The ban applies to the plastic shopping bags you provide to customers to carry their goods. A retailer must not sell or provide a banned plastic bag to a person to carry or transport goods sold or provided by the retailer from the retail premises.

    For more information on who is a retailer, please refer to the FAQ 'Who is a retailer?'

  • Are the ban's criteria the same as in other states?

    No. The requirements in Victoria are slightly different from other states.

    If you operate a retail operation in multiple jurisdictions, please check the legislation applicable to each state. EPA expects duty holders to understand the requirements in Victoria and take steps to ensure they are compliant.

  • What bags are banned?

    The ban applies to plastic bags (either wholly or partly plastic) with handles, with a thickness of 35 micrometres or less at any part of the bag, including bags that are biodegradable, degradable or compostable. This applies to new and re-used bags.

    Examples of banned bags are available at Vic Bag Ban.

  • When does the plastic ban come into effect?

    The plastic bag ban will come into effect on 1 November 2019. EPA expects retailers, wholesalers and manufacturers to be compliant from this date.

    It is the government’s intention that the plastic bag ban will continue from July 2020 under Regulations made pursuant to the amended Environment Protection Act 2017.

  • What is the ban on supplying plastic bags? The ban makes it illegal for retailers to provide banned plastic bags to their customers to carry their goods. The ban applies to plastic bags with handles, that have thickness of 35 micrometres (μm) or less at any part of the bag. The ban includes bags that are biodegradable, degradable or compostable.
  • How does the ban relate to providing information about banned bags? Under the ban, a retailer, wholesaler, or manufacturer of plastic bags must not provide whether by act or omission, provide false or misleading information about banned bags.
  • Are all plastic bags banned?

    No. Plastic bags without handles or that are thicker than 35 micrometers (μm) are not covered by the ban.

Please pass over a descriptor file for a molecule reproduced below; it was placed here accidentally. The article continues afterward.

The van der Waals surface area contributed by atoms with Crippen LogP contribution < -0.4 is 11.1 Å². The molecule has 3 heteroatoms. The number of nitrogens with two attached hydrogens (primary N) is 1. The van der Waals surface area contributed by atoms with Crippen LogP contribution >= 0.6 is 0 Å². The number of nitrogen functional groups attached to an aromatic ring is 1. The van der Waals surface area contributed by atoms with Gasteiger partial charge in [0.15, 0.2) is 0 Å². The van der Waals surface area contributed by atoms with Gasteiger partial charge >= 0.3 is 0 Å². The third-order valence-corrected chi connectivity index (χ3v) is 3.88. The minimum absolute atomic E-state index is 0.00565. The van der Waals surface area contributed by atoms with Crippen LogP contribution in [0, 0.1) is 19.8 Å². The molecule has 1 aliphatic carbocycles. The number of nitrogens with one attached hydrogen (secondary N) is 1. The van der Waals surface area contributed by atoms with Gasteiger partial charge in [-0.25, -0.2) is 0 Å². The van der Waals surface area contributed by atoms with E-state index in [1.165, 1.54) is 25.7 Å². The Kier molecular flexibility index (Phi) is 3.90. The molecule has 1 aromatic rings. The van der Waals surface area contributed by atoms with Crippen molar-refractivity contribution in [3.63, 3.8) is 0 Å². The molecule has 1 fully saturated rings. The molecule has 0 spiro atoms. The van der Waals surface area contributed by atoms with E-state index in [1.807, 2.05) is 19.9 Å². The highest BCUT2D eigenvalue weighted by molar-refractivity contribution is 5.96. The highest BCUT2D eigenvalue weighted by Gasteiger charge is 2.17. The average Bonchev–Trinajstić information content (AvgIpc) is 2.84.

Some plastic bags are exempt from the ban. This includes bags (that are wholly or partly made of plastic) that are:

    • barrier bags, which do not have handles, and are used to carry unpackaged perishable food
    • an integral part of the packaging in which goods are sealed or provided for sale.

     

  • What approach is EPA taking to ensure compliance with the ban?

    During the initial stages of the ban the EPA will be working with duty holders to support their compliance with the legislation as well as monitoring industry performance. The EPA will be progressing towards intelligence-led and risk-based compliance and enforcement activities. 

    EPA authorized officers will also have the power to enter a retail premises and take and remove samples of bags to determine whether there has been compliance with, or any contravention of, the Act.

  • Can members of the public report suspected banned bags to EPA?

    Yes. We encourage people to report the supply of banned bags.

    You can report the suspected use or supply of banned bags online via the EPA Interaction Portal or by calling our 24-hour pollution hotline on 1300 372 842 (1300 EPA VIC).

  • Why are biodegradable, degradable and compostible bags included in the ban?

    Degradable, biodegradable and compostable plastic bags may not be any better for the environment than standard plastic bags. Also, these bags do not necessarily reduce the use of plastics and are made with combinations of plant and/or synthetic plastic material.

    The Victorian Government’s three-month public consultation in 2017–18 on our approach to banning plastic shopping bags attracted an overwhelming response of more than 8,000 submissions. Two thirds of respondents supported including biodegradable, degradable and compostable shopping bags in the ban. Submissions noted that there is much confusion around whether these bags are more environmentally friendly than typical plastic bags.

    More information available at Vic Bag Ban.

  • I am a retailer, what are my obligations under the legislation?

    A retailer must not sell or provide a banned plastic bag to a person to carry or transport goods sold or provided by the retailer from the retail premises.

    A retailer must not, whether by act or omission, provide to another person information the retailer knows, or should reasonably know, is false or misleading about:

    • the composition of a banned plastic bag
    • whether or not a bag is banned plastic
    • whether or not a bag is an exempt plastic bag.

    More information about which bags are banned is available at Vic Bag Ban.

Page last updated on 8 Oct 2019